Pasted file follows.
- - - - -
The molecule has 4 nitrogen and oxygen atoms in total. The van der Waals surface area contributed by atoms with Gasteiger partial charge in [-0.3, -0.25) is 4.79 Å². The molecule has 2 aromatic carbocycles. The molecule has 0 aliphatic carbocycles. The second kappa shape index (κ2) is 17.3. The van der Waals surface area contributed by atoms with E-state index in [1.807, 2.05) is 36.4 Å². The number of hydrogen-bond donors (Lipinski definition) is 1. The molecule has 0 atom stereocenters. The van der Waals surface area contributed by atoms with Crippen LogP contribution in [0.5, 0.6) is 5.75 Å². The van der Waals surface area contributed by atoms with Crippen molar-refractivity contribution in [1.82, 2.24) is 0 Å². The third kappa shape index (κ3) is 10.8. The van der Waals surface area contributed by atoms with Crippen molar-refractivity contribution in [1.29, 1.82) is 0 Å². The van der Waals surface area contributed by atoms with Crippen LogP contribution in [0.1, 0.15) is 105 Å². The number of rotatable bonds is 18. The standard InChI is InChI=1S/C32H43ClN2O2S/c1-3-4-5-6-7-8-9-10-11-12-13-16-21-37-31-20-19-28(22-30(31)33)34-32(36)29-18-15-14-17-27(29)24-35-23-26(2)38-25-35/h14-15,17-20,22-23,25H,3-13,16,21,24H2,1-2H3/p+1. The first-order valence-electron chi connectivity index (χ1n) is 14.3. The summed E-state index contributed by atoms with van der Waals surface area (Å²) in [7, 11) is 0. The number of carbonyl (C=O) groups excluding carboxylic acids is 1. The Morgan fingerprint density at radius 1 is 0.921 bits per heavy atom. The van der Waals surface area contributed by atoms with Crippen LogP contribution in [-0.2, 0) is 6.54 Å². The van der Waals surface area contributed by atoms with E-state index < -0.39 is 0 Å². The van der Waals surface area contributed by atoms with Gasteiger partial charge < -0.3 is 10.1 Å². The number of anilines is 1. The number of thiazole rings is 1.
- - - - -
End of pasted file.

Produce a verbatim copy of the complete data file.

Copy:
The molecule has 4 nitrogen and oxygen atoms in total. The van der Waals surface area contributed by atoms with Gasteiger partial charge in [-0.3, -0.25) is 4.79 Å². The molecule has 2 aromatic carbocycles. The molecule has 0 aliphatic carbocycles. The second kappa shape index (κ2) is 17.3. The van der Waals surface area contributed by atoms with E-state index in [1.807, 2.05) is 36.4 Å². The number of hydrogen-bond donors (Lipinski definition) is 1. The molecule has 0 atom stereocenters. The van der Waals surface area contributed by atoms with Crippen LogP contribution in [0.5, 0.6) is 5.75 Å². The van der Waals surface area contributed by atoms with Crippen molar-refractivity contribution in [1.82, 2.24) is 0 Å². The third kappa shape index (κ3) is 10.8. The van der Waals surface area contributed by atoms with Crippen molar-refractivity contribution in [1.29, 1.82) is 0 Å². The van der Waals surface area contributed by atoms with Crippen LogP contribution in [0.1, 0.15) is 105 Å². The number of rotatable bonds is 18. The standard InChI is InChI=1S/C32H43ClN2O2S/c1-3-4-5-6-7-8-9-10-11-12-13-16-21-37-31-20-19-28(22-30(31)33)34-32(36)29-18-15-14-17-27(29)24-35-23-26(2)38-25-35/h14-15,17-20,22-23,25H,3-13,16,21,24H2,1-2H3/p+1. The first-order valence-electron chi connectivity index (χ1n) is 14.3. The summed E-state index contributed by atoms with van der Waals surface area (Å²) in [7, 11) is 0. The number of carbonyl (C=O) groups excluding carboxylic acids is 1. The Morgan fingerprint density at radius 1 is 0.921 bits per heavy atom. The van der Waals surface area contributed by atoms with Crippen LogP contribution in [-0.2, 0) is 6.54 Å². The van der Waals surface area contributed by atoms with E-state index < -0.39 is 0 Å². The van der Waals surface area contributed by atoms with Gasteiger partial charge < -0.3 is 10.1 Å². The number of anilines is 1. The number of thiazole rings is 1.